Duncan Boswell, of Wanaka, is gathering material to support
his complaint to the Ombudsman over the Ministry of Veteran
Affairs' allocation of passes for Gallipoli commemorations
next year. Photo by Mark Price.
The Wanaka man unhappy at the Government's allocation of
passes to next year's Gallipoli centennial commemoration has
taken his complaint to the Office of the Ombudsman.
Duncan Boswell, whose father Frederick Boswell, fought at
Gallipoli, applied for a pass to the event but missed out.
He said only 25 of the 193 children of Gallipoli veterans
were provided with a pass initially, although shortly after
Mr Boswell complained to the Otago Daily Times last month
Minister of Veterans' Affairs Michael Woodhouse announced
another 35 double passes were being allocated to the children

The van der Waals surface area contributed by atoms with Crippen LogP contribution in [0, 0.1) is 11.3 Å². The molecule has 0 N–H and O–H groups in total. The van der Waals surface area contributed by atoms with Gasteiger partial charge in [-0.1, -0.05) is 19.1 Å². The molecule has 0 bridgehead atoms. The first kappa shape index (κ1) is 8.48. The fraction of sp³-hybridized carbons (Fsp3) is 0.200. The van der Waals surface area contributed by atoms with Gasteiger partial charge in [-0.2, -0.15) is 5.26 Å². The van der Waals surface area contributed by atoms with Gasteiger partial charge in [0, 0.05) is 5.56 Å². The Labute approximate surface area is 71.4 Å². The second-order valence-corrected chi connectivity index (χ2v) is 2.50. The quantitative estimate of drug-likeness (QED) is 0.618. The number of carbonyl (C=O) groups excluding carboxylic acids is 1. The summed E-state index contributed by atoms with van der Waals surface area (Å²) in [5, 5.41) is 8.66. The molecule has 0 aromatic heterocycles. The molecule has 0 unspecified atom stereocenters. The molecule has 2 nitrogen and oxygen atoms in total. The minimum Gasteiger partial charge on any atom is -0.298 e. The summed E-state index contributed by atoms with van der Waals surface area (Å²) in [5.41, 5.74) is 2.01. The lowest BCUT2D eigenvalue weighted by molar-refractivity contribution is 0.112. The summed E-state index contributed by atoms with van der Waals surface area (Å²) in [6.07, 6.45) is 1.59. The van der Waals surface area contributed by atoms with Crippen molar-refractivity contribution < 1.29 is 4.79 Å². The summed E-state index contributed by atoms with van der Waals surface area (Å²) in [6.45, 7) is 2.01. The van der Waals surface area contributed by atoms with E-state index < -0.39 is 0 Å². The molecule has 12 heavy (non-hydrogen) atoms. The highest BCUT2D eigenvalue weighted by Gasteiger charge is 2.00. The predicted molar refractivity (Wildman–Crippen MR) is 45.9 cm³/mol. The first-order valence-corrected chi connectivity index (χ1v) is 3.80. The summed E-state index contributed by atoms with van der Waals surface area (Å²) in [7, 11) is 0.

Mr Boswell said yesterday he was resigned to the fact he
would not be present at Gallipoli but believed the
Government's allocation process still needed to be examined
by the Ombudsman.
''I think I have a fair case to go to the Ombudsman because
an injustice has taken place and I think the department
concerned has been remiss.
''Hopefully they will investigate for me and find some things
may be improved in future.''
Mr Boswell believed all children of Gallipoli veterans
should have been provided with passes.
''That is the basis of my claim.
''The original Government policy was that they would be and
then they did a complete about-face on that policy.''
He expected the Ombudsman could find inconsistencies,
weaknesses or ''major failings'' in the ministry.
Mr Boswell said he had emailed Mr Woodhouse on April 22
outlining his concerns but had not received a reply.
A spokeswoman for Mr Woodhouse told the ODT on Tuesday Mr
Boswell would receive a reply ''soon''.
Mr Woodhouse had no comment to make on the involvement of the